Learning Food Labels and then Stubbornly Simplifying Them

by Sally Blanchard

I labeled most of the items, situations, people, and foods that were common in Bongo Marie’s life. This is certainly the major reason so much of what she said applied to the situation. I always labeled anything I gave her to eat. Over the years she learned to correctly identify at least a dozen foods by name. I would show her the food and ask her ‘What is it?” to which she would identify the food properly especially if she like it, she replied ‘apple,’ ‘cracker,’ ‘carrot,’ or even ‘nuts to you’ for an almond. But Bongo got bored quickly with the same routine and started to say ‘What is it” to me when I showed her a piece of food. Then she got stubborn and when she saw a piece of corn she would call it an “apple” when she absolutely knew it was corn or some other purposeful misidentification. I was convinced that Bongo Marie had a sense of humor because she laughed when she acted like a smart ass.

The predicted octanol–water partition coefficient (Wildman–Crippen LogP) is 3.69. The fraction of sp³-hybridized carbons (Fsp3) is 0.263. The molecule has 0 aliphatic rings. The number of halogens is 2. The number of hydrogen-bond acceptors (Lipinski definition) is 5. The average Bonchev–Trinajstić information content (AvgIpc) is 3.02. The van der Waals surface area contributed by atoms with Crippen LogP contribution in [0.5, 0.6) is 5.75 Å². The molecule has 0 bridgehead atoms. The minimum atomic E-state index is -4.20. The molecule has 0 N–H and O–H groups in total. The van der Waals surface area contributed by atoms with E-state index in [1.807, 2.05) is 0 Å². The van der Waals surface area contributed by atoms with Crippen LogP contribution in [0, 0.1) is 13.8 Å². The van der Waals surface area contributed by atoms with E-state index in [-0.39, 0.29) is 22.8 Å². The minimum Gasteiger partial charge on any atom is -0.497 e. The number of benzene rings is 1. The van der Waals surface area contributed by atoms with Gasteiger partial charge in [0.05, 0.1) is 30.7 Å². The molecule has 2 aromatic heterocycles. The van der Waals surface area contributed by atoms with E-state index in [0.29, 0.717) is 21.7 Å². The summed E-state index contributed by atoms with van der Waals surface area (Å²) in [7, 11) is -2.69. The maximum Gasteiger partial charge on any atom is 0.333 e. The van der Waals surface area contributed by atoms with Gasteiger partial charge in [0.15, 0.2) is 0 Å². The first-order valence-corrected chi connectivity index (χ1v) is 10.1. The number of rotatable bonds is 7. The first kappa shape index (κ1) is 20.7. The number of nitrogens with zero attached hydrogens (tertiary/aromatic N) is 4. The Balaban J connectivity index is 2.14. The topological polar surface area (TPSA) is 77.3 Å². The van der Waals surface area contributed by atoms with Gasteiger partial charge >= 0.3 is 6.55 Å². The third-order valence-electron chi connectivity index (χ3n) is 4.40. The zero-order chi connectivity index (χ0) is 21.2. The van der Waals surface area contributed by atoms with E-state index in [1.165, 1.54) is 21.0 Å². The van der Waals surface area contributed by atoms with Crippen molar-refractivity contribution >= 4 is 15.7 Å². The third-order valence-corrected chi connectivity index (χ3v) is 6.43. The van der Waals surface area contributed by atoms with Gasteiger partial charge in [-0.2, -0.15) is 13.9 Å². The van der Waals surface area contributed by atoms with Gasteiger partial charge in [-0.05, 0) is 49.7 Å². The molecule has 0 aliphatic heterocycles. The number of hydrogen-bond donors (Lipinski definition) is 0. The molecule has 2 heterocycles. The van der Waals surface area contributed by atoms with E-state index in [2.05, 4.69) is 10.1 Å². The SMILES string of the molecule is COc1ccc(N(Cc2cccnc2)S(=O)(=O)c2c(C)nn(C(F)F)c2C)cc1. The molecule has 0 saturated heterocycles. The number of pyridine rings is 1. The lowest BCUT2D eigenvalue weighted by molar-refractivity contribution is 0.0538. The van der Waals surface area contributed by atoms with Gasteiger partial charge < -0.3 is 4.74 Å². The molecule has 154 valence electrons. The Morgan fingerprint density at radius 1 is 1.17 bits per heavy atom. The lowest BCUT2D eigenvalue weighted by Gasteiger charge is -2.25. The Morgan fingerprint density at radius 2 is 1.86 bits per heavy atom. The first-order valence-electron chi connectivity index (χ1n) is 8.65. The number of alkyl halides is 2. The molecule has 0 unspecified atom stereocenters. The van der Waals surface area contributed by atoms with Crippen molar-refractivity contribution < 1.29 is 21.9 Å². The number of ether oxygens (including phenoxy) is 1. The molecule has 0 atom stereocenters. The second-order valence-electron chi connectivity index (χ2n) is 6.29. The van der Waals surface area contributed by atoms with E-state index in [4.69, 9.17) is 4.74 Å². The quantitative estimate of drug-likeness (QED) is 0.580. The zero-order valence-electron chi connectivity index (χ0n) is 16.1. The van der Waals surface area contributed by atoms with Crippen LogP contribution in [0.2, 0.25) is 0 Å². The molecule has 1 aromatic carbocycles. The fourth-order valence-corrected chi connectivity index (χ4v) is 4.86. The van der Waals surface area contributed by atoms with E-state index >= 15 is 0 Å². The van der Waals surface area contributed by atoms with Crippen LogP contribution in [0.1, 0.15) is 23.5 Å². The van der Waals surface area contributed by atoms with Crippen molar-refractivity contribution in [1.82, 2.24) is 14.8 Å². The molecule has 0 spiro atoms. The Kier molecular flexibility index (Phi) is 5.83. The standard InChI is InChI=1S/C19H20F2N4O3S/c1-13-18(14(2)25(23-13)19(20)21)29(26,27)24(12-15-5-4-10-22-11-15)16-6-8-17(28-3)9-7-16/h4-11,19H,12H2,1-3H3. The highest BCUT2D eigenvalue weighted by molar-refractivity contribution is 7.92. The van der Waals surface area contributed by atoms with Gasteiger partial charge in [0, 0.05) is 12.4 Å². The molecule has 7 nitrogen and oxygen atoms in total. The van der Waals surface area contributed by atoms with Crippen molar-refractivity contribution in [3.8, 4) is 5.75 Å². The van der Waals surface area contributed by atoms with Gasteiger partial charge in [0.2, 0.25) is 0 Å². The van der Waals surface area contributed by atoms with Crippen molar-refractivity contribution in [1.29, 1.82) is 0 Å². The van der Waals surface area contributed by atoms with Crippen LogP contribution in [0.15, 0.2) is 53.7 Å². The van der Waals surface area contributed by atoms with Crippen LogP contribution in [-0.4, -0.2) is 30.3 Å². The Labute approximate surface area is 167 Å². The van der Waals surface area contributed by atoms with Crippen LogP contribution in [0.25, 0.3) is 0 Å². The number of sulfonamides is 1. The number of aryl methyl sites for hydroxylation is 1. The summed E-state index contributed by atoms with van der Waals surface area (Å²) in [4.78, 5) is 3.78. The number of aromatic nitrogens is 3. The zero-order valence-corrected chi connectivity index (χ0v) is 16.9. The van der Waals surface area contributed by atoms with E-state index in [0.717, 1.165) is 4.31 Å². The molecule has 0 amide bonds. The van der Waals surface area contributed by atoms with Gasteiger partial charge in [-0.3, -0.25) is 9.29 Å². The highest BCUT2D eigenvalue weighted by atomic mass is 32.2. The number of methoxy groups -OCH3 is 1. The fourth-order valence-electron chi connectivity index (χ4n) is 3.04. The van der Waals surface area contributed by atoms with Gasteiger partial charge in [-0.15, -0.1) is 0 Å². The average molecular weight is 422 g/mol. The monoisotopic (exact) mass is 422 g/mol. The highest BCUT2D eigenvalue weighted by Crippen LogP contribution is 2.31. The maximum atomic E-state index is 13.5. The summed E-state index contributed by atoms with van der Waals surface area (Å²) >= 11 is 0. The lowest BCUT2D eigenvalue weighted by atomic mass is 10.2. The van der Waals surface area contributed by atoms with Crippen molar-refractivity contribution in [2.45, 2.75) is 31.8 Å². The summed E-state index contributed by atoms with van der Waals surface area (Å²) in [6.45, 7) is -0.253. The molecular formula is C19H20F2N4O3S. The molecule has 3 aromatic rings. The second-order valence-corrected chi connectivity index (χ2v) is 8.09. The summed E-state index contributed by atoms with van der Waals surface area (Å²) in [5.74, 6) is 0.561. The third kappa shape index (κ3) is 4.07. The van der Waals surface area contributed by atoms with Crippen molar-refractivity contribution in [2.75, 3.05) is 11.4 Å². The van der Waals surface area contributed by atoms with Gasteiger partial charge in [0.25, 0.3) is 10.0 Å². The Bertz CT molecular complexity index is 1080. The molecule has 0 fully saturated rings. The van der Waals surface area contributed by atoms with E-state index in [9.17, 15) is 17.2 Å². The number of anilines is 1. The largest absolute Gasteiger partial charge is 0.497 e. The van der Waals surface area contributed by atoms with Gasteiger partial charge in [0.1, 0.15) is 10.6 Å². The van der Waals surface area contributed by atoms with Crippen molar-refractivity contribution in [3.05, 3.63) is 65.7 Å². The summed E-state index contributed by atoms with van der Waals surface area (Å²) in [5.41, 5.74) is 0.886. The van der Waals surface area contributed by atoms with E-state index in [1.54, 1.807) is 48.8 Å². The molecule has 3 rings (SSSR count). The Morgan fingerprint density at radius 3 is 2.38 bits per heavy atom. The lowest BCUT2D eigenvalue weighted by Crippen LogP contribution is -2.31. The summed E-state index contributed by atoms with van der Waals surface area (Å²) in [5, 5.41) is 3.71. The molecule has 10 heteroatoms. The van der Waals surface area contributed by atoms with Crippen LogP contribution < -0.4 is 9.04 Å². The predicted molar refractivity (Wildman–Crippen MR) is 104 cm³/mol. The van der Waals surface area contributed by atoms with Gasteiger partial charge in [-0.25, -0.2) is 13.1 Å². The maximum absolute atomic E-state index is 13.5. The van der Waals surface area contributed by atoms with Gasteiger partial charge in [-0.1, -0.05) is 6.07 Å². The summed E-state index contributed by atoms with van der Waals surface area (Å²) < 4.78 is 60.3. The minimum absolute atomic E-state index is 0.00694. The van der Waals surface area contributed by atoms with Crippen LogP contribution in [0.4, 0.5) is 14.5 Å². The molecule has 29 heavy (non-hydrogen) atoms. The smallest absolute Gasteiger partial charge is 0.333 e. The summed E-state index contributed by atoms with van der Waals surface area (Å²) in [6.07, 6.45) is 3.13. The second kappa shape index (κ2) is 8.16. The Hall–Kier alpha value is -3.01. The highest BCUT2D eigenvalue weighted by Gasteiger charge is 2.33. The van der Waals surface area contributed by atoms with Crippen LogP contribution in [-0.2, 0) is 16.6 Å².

At some point, she decided anything soft was an apple and anything hard was a cracker and stopped saying all the other food descriptions. After twenty years she learned the word ‘glop’ and said it over and over while her breakfast was being fixed by one of my employees but she never said it for me when I was fixing breakfast for the birds. Her favorite food was Swiss cheese (low salt) and it was the one food that she continued to identify properly but she usually said it in a drawn out way and put it as a question, “cheeeeeeeese?!?”

Luckily she only did this with food and once she learned someone's name, she always remembered it or associated what they said when they came in and greeted her with something. She sometimes identified my friends that way.




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